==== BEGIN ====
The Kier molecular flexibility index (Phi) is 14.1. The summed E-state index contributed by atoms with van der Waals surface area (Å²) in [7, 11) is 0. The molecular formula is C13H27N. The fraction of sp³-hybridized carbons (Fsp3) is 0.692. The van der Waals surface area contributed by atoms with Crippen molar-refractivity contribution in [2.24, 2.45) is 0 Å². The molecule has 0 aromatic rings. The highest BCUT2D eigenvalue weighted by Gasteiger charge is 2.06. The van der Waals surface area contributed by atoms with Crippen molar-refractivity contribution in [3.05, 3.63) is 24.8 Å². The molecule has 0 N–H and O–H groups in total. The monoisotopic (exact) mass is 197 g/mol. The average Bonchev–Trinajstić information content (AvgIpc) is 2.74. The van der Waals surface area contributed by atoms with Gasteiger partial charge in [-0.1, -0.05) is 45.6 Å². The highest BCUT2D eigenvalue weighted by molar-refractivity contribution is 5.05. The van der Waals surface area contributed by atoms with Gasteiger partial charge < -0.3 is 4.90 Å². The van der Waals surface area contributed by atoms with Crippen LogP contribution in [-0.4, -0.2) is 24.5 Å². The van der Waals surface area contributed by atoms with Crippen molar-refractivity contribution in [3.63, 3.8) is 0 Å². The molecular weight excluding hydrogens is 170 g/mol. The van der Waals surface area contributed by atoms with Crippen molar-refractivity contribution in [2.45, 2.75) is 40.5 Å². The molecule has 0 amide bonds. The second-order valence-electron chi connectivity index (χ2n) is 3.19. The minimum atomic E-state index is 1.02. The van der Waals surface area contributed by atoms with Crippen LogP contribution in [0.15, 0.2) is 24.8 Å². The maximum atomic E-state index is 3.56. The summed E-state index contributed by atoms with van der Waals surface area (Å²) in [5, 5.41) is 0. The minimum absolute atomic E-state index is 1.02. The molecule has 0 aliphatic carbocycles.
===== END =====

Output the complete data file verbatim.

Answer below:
The Kier molecular flexibility index (Phi) is 14.1. The summed E-state index contributed by atoms with van der Waals surface area (Å²) in [7, 11) is 0. The molecular formula is C13H27N. The fraction of sp³-hybridized carbons (Fsp3) is 0.692. The van der Waals surface area contributed by atoms with Crippen molar-refractivity contribution in [2.24, 2.45) is 0 Å². The molecule has 0 aromatic rings. The highest BCUT2D eigenvalue weighted by Gasteiger charge is 2.06. The van der Waals surface area contributed by atoms with Crippen molar-refractivity contribution in [3.05, 3.63) is 24.8 Å². The molecule has 0 N–H and O–H groups in total. The monoisotopic (exact) mass is 197 g/mol. The average Bonchev–Trinajstić information content (AvgIpc) is 2.74. The van der Waals surface area contributed by atoms with Gasteiger partial charge in [-0.1, -0.05) is 45.6 Å². The highest BCUT2D eigenvalue weighted by molar-refractivity contribution is 5.05. The van der Waals surface area contributed by atoms with Gasteiger partial charge < -0.3 is 4.90 Å². The van der Waals surface area contributed by atoms with Crippen LogP contribution in [-0.4, -0.2) is 24.5 Å². The van der Waals surface area contributed by atoms with Crippen molar-refractivity contribution in [3.63, 3.8) is 0 Å². The molecular weight excluding hydrogens is 170 g/mol. The van der Waals surface area contributed by atoms with Crippen molar-refractivity contribution in [2.45, 2.75) is 40.5 Å². The molecule has 0 amide bonds. The second-order valence-electron chi connectivity index (χ2n) is 3.19. The minimum atomic E-state index is 1.02. The van der Waals surface area contributed by atoms with Crippen LogP contribution in [0.15, 0.2) is 24.8 Å². The maximum atomic E-state index is 3.56. The summed E-state index contributed by atoms with van der Waals surface area (Å²) in [5, 5.41) is 0. The minimum absolute atomic E-state index is 1.02. The molecule has 0 aliphatic carbocycles.